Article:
Commentary

Skip Gilbert on U.S. Youth Soccer serving the myriad sectors of the American game

When Skip Gilbert  interviewed to be CEO of U.S. Youth Soccer, no one asked him about COVID.

He took over in January 2020. Two months later, he found himself steering nearly three million players, and a million coaches, administrators and referees, through one of the biggest health crises in American history.

The pandemic derailed the new head’s plans for his new role. Strategic planning, raising the profile of the largest youth soccer organization in the world, strengthening relationships with other groups -- all took a backseat to responding to a virus that closed fields and affected every club.

COVID is still here. But Gilbert has turned his attention to the tasks he articulated two years, when he interviewed for the job.

One of the most important questions he was asked during the interview was “What is your perception of USYS?”

He had a good perspective. He’d served in a variety of positions with sports governing bodies, including the U.S. Anti-Doping Agency, U.S. Tennis Association USA Triathlon, USA Swimming, and U.S. Soccer Federation.

He knew soccer well. He played at the University of Vermont, and for the NASL’s Tampa Bay Rowdies, and trained with Sheffield United and in the Netherlands.

His response: U.S. Youth Soccer was “the largest youth organization in the world that no one outside of soccer has ever heard of.”

He vowed to make USYS a resource center for all its members – and a go-to organization for any issue involving youth sports, fitness and wellness.

“If you’re a new parent, knowing nothing about soccer, how can you get information?” he asks rhetorically. “If you’re a player, how do you get perspective for your journey from the recreational side to the top of the food chain: Division I college, MLS, the national teams?”

The pandemic put a stop to those ambitions. A skeletal staff remained at Frisco, Texas, headquarters, outside of Dallas. Many have now returned. They’re working on polishing the public’s perception of USYS. Part of the process involves examining many of the organization’s programs and procedures.

The Olympic Development Program is one. When Gilbert played, he says, ODP was the only route to the U.S. national team. Now it’s one of many.

“We need to show the public the benefits of playing ODP,” Gilbert says. “We’re concentrating n the ‘development’ phase. Plenty of clubs have phenomenal training programs. But there’s value in bringing the top players in, so they can train together. It gives them a different perspective.”

For clubs themselves, Gilbert looks to the Little League World Series model. It’s an internationally recognized brand, offering a goal for every young baseball player anywhere.

This August, U.S. Youth Soccer launches the Champions Cup. The invitational event will include teams “regardless of registration provider, membership status or carding entity.” Selection will be based on “performance in championship-caliber events from around the world.” Gilbert hopes to invite not just USYS age-group national champions, but winners from U.S. Club Soccer, ECNL, MLS Next and Girls Academy events too. He envisions “a canvas where kids can paint a picture of who’s best.”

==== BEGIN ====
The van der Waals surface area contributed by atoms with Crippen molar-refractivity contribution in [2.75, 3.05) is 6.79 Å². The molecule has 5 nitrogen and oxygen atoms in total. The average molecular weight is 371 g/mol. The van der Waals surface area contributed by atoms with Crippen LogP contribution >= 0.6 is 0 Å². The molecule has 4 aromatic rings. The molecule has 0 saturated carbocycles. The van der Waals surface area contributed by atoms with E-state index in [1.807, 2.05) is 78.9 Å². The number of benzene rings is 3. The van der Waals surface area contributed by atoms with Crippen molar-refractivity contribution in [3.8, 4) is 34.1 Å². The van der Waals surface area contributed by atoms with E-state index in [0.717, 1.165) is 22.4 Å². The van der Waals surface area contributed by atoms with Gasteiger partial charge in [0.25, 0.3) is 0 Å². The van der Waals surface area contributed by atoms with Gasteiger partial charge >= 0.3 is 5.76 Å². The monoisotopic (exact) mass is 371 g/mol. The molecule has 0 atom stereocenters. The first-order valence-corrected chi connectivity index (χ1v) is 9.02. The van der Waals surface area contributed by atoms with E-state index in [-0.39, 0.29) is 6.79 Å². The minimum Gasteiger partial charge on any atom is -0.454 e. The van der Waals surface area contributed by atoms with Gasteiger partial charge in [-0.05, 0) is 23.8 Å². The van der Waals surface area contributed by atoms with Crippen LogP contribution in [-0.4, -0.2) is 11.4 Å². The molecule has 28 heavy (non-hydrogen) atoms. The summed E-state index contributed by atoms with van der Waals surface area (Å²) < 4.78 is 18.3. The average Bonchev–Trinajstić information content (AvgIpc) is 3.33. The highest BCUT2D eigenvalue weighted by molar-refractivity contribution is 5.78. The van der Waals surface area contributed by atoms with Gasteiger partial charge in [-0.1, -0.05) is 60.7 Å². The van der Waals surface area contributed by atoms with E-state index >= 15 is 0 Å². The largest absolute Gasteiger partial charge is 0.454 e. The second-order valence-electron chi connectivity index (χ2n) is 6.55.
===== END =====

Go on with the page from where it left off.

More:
At the same time, he’s setting his sights on free play. A large segment of youngsters have no desire to play on a college, or even high school team. They just want to have fun. USYS needs to provide a model, Gilbert says, for harnessing their enthusiasm for less structured, but very enjoyable soccer.

The CEO is focusing too on “softer areas” like referee development. He is aware that officials of all ages are being driven away by abuse from parents, coaches and players.

Gilbert sees that as part of a “center circle” analogy. Just as the game begins with a kickoff and spreads out from there, so does the work of USYS. How, he asks, can his group touch everyone affected by youth soccer, and help them stay connected with the sport for life?

That brings him back to his COVID-delayed strategic plan. It’s not easy corralling 54 state associations, and those millions of players and volunteers. But they are, figuratively and literally, the “boots on the ground.” They are the ones who can help youth soccer thrive, providing the impetus for all that follows.

Small-sided and 11-v-11 games and training are important. But so too are other forms like futsal and beach soccer, Gilbert says.

As well as e-sports. “I thought that would be the death of sports,” he says referring to the meteoric rise of video games. “But they bring people into soccer. They want to actually play the game. We need to embrace that. Lots of people are married to how things were done in the 1970s and ‘80s. We’re in 2022 now. We have to look at doing things differently.”

Photos courtesy of U.S. Youth Soccer